Efficient data, part 3: Compression

This is the third part in a series of articles on optimizing large volumes of data. This part is all about using compression, and since I wrote an article on that a few months ago, I’m not going to re-invent the wheel. So this article is a repost of my july article on compression.

If you’re lucky enough to be working with an Enterprise Edition of SQL Server, you may be missing out on a really great feature that can boost your I/O performance considerably. And as an added bonus, it’ll save you disk space..

How data compression works

SQL Server stores its databases in large files on logical disks/volumes, which in turn represent a physical storage medium such as a RAID set, SAN drives or just a simple local disk such as a harddrive or SSD. These database files are internally subdivided into pages, where each page holds up to 8 kB of data (including a small 96-byte header). Different types of pages are used for data rows, indexes, blobs as well as a few other special applications that are beyond the scope of this article. Whenever SQL Server accesses data, it reads/writes entire pages at a time.

With this in mind, data compression i SQL Server can be performed on rows or pages that contain indexes or data.

Row compression compresses individual column values in each row. The gain for column values of different datatypes can vary a lot, because different column values can be compressed differently (see this article on MSDN for details).

Page compression compresses entire leaf-level pages, i.e. the pages that contain the leaf levels of clustered indexes or heaps. Generally speaking, using page level compression is often a better choice than row-level compression, but your milage may vary. The specifics of page compression can be read in this MSDN article.


Adding compression to a table or index hardly requires any code at all. Here, compression is set on a table/heap:

CREATE TABLE dbo.tbl (
    a    int NOT NULL,
    b    varchar(100) NULL

There are three valid, mutually exclusive arguments for the DATA_COMPRESSION switch:

  • ROW, to enable row-level compression,
  • PAGE, to enable page-level compression, and
  • NONE, to disable compression

The same switch can be used when creating indexes or primary key constraints.

CREATE TABLE dbo.tbl (
    a    int NOT NULL,
    b    varchar(100) NULL,
    ON dbo.tbl (a)

For tables without clustered indexes (heaps) the data compression setting on the table defines if and how data is compressed. For tables with clustered indexes, the data compression setting on the table or clustered index defines how data is compressed, because it is the clustered index that actually stores and organizes the data.

Individual non-clustered indexes can also be compressed, and you’ll have to add the DATA_COMPRESSION switch to each of them. This means that you can mix non-compressed tables with compressed (non-clustered) indexes or vice versa if you should need to.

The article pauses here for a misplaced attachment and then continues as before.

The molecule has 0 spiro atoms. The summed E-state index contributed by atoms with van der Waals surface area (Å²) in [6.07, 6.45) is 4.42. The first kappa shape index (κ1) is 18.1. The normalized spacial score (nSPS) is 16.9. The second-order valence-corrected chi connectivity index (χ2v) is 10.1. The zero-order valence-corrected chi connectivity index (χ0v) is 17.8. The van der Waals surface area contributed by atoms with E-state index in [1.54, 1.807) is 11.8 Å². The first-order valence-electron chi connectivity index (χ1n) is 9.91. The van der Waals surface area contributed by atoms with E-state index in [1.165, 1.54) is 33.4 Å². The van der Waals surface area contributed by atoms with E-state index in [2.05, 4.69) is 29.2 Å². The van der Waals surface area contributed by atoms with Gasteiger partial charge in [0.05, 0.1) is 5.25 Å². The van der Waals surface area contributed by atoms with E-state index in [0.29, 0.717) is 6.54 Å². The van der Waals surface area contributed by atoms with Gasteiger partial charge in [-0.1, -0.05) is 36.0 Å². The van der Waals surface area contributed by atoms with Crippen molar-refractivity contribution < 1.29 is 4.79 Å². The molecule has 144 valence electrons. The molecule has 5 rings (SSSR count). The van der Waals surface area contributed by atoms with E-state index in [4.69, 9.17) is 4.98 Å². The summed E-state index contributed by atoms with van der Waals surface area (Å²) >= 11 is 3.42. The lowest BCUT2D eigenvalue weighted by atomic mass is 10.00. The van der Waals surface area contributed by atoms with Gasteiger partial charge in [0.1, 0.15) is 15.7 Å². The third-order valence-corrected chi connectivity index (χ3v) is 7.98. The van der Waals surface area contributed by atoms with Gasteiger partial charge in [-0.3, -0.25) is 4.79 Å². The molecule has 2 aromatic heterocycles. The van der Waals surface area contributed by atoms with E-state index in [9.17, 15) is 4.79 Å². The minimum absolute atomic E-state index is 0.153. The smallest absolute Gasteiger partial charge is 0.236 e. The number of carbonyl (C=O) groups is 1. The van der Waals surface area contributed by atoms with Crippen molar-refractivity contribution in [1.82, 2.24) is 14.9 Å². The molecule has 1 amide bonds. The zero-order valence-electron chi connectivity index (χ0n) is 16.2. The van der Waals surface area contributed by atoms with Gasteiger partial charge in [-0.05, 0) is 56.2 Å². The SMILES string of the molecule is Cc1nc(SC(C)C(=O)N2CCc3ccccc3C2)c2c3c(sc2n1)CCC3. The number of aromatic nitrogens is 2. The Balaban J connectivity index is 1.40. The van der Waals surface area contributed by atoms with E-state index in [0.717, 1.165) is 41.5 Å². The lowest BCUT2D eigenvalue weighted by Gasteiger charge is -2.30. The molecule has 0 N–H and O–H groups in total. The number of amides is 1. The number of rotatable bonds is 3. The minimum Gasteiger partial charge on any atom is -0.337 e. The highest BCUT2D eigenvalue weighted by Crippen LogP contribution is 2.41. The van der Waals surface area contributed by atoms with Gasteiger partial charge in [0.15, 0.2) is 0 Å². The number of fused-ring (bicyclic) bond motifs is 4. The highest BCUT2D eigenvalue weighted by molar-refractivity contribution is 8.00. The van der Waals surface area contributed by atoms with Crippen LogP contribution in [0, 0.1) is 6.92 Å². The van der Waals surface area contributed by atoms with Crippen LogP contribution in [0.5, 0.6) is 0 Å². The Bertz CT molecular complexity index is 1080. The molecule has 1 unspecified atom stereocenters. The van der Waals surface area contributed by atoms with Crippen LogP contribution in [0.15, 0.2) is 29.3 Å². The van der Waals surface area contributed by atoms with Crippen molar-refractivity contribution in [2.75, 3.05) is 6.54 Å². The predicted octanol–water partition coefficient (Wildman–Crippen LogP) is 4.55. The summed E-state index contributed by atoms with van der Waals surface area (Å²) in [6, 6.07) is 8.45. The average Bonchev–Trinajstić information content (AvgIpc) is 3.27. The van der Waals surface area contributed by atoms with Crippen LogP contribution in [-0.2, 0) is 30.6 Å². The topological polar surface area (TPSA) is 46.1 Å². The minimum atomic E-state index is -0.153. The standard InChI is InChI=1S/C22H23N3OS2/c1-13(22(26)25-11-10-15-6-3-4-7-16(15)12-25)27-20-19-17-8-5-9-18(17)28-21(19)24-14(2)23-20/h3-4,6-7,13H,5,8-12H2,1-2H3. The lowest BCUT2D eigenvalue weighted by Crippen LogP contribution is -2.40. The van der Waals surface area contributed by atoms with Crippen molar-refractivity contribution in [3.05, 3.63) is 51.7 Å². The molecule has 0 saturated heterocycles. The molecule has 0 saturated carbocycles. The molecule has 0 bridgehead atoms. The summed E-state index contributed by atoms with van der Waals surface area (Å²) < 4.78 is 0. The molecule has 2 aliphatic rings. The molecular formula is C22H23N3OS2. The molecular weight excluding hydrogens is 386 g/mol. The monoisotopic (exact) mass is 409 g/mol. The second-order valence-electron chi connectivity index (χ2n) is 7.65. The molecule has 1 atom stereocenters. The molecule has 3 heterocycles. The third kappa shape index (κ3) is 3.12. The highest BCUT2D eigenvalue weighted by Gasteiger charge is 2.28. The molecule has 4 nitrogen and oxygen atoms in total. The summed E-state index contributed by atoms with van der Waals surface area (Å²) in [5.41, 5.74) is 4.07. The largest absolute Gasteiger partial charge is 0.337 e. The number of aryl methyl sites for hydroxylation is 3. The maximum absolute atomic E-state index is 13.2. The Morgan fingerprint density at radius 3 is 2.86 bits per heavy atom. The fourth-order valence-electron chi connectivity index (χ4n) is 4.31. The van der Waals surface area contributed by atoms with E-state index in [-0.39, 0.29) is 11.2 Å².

To read up on heaps and indexes, see the article Indexing basics.

Benefits of data compression

Depending on how your server is set up, a significant performance bottleneck may be in I/O speed, i.e. how fast SQL Server can read and write the physical storage medium. One way to speed up I/O is to use data compression, because when you compress data that is stored on the physical disks, it results in smaller amounts of physical bits and bites to read/write, which is faster.

However, there are no free lunches, and in this case the trade-off is that when you compress data you need a certain amount of processing power to do the actual compression/decompression work, which means that the choice of whether or not to use compression is a balance between how fast your I/O subsystem is vs. how much processing power you can spare.

When not to use compression

First, not all tables/indexes are compressible. If the (uncompressed) potential maximum size of your row would exceed the size of a page (8 kB minus the compression overhead), you could still create the table without compression, although you will get a warning message, but you won’t be able to create a compressed table. This applies for instance to variable-size datatypes such as varchar, nvarchar, vardecimal, etc. This, however, is a minor problem if you stick to good design practices.

Second, if you’re building a database that is going to be deployed on a non-Enterprise Edition server, you may not want to design optimizations around the fact that you have data compression built in.

Third, and most important, maybe your disks are faster than your processor cores. Depending on your server setup, uncompressed may just be faster.

Backup compression

Backup compression compresses backup files to save disk space and improve backup and restore performance, but does not really affect day-to-day database performance. Read more on backup compression on MSDN.


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